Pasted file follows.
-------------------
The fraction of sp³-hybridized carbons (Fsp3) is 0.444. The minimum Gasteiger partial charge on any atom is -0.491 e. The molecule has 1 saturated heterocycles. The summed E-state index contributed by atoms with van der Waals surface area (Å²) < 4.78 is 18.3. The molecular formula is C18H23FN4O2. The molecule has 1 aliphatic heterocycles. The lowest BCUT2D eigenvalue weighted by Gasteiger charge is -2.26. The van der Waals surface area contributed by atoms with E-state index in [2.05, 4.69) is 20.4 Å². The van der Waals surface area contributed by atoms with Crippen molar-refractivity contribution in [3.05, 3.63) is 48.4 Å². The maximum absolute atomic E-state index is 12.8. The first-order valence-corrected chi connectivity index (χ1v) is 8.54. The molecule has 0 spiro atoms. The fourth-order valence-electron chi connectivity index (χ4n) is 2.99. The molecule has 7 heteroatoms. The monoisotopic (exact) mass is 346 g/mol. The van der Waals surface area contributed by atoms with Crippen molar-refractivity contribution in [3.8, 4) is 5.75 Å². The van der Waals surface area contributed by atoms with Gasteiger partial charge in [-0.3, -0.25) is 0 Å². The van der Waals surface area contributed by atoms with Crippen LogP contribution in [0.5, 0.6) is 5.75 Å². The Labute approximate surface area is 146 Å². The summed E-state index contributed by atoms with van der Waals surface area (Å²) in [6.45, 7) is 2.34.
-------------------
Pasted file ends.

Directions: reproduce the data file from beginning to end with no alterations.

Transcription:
The fraction of sp³-hybridized carbons (Fsp3) is 0.444. The minimum Gasteiger partial charge on any atom is -0.491 e. The molecule has 1 saturated heterocycles. The summed E-state index contributed by atoms with van der Waals surface area (Å²) < 4.78 is 18.3. The molecular formula is C18H23FN4O2. The molecule has 1 aliphatic heterocycles. The lowest BCUT2D eigenvalue weighted by Gasteiger charge is -2.26. The van der Waals surface area contributed by atoms with E-state index in [2.05, 4.69) is 20.4 Å². The van der Waals surface area contributed by atoms with Crippen molar-refractivity contribution in [3.05, 3.63) is 48.4 Å². The maximum absolute atomic E-state index is 12.8. The first-order valence-corrected chi connectivity index (χ1v) is 8.54. The molecule has 0 spiro atoms. The fourth-order valence-electron chi connectivity index (χ4n) is 2.99. The molecule has 7 heteroatoms. The monoisotopic (exact) mass is 346 g/mol. The van der Waals surface area contributed by atoms with Crippen molar-refractivity contribution in [3.8, 4) is 5.75 Å². The van der Waals surface area contributed by atoms with Gasteiger partial charge in [-0.3, -0.25) is 0 Å². The van der Waals surface area contributed by atoms with Crippen LogP contribution in [0.5, 0.6) is 5.75 Å². The Labute approximate surface area is 146 Å². The summed E-state index contributed by atoms with van der Waals surface area (Å²) in [6.45, 7) is 2.34.